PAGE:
(If you ride a lot in deep mud then I can see the need maybe for the wheels, but other than that...)
    Mosovich pretty much covered everything. Well said, I agree.

  4. #4
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    i wouldnt recommend buying anything named "stigmata."

  5. #5
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    love mine

    really happy with both my stigmatas - low bb turns and handles awesome - light too -

  6. #6
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    training helps alot

    and I agree it is #1
    to me #2 was a pit bike, many races I still finished top 10 because I had a back up when a mechanical happened. Because of that I was on the podium at seasons end. Had those races been DNFs I would most likely have not accumulated any points, thus finished lower overall. In one race, I was in the lead group out of the gates. Flatted while leading the race, lost about 7-8 places riding the flat back to the pit, switched bikes and battled back to 5th.
    to me 2 cheaper bikes is eleventy times better than one blingy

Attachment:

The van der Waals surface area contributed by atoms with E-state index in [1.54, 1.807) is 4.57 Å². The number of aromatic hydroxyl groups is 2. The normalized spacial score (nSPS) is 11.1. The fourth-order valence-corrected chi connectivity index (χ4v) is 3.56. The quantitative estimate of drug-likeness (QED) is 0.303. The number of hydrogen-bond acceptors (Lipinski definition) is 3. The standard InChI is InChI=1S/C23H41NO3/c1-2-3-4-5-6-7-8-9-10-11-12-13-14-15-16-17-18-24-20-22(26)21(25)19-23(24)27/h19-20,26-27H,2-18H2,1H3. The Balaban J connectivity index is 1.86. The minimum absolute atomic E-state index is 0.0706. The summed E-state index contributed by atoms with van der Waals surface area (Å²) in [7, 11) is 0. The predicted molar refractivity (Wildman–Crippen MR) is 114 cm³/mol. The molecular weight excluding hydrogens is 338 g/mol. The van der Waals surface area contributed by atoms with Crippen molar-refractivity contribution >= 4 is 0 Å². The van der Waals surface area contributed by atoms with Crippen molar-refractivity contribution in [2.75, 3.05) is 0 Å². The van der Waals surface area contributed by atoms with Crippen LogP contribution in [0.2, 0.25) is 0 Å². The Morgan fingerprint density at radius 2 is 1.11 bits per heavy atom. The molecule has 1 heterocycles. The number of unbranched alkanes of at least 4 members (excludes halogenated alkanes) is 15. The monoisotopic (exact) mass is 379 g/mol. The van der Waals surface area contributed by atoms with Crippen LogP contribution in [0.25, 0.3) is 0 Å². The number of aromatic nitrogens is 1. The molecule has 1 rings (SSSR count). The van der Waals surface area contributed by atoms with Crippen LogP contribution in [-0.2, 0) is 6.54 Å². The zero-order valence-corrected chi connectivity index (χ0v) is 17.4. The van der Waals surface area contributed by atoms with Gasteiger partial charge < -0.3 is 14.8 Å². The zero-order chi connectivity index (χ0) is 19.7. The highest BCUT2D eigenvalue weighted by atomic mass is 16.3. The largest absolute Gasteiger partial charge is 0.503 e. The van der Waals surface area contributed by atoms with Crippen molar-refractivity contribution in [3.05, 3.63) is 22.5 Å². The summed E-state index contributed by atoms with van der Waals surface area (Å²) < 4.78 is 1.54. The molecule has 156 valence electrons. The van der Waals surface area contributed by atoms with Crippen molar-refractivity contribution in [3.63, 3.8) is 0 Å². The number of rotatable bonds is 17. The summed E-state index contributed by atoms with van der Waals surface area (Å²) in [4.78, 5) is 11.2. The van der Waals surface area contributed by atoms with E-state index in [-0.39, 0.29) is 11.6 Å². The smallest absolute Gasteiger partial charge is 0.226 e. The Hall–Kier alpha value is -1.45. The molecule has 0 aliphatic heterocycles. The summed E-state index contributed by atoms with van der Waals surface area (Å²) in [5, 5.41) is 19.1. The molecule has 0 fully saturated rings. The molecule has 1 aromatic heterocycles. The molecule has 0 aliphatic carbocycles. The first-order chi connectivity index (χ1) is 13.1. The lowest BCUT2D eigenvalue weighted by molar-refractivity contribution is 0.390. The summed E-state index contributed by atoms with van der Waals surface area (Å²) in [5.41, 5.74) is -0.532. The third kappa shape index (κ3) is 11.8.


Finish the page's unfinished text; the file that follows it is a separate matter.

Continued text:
one nation, under surveillance with liberty and justice for few

    still not figgering on biggering

  7. #7
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    Thanks for the advice. I'm working on the training part, racing road and mountain this time of year, hopefully transitioning to cross specific stuff in August. Seems a second tubular wheelset would be the first priority, but a blingy deep dish set may not be necessary. Both options will give me a second cross bike, so I've got that covered.

    Does anyone feel that a powermeter significantly improves their training? I'm pretty disciplined with my training and I've always thought it a little unnecessary. Recently a few friends have started training with powermeters and those that were faster than me before their powermeters are still faster and those that were slower are still slower. I haven't bought into it yet. Anyone found otherwise?

  8. #8
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    i love my stigmata and basic tubulars and that i can bang the hell out of them without any fear. i would put your time into training and your money into a bike fitting or coach/training program or just more race fees as part of your training. i did the same course on three different bikes last year and didn't notice any difference in performance (although i had the most fun on the stigmata, but that is mental). i've never used a backup bike but can see why that would be beneficial for long-term series standings.
    if you do go with the fancy new carbon wheels try for some of the new wider width rims-- that seems to make a lot of sense for cross.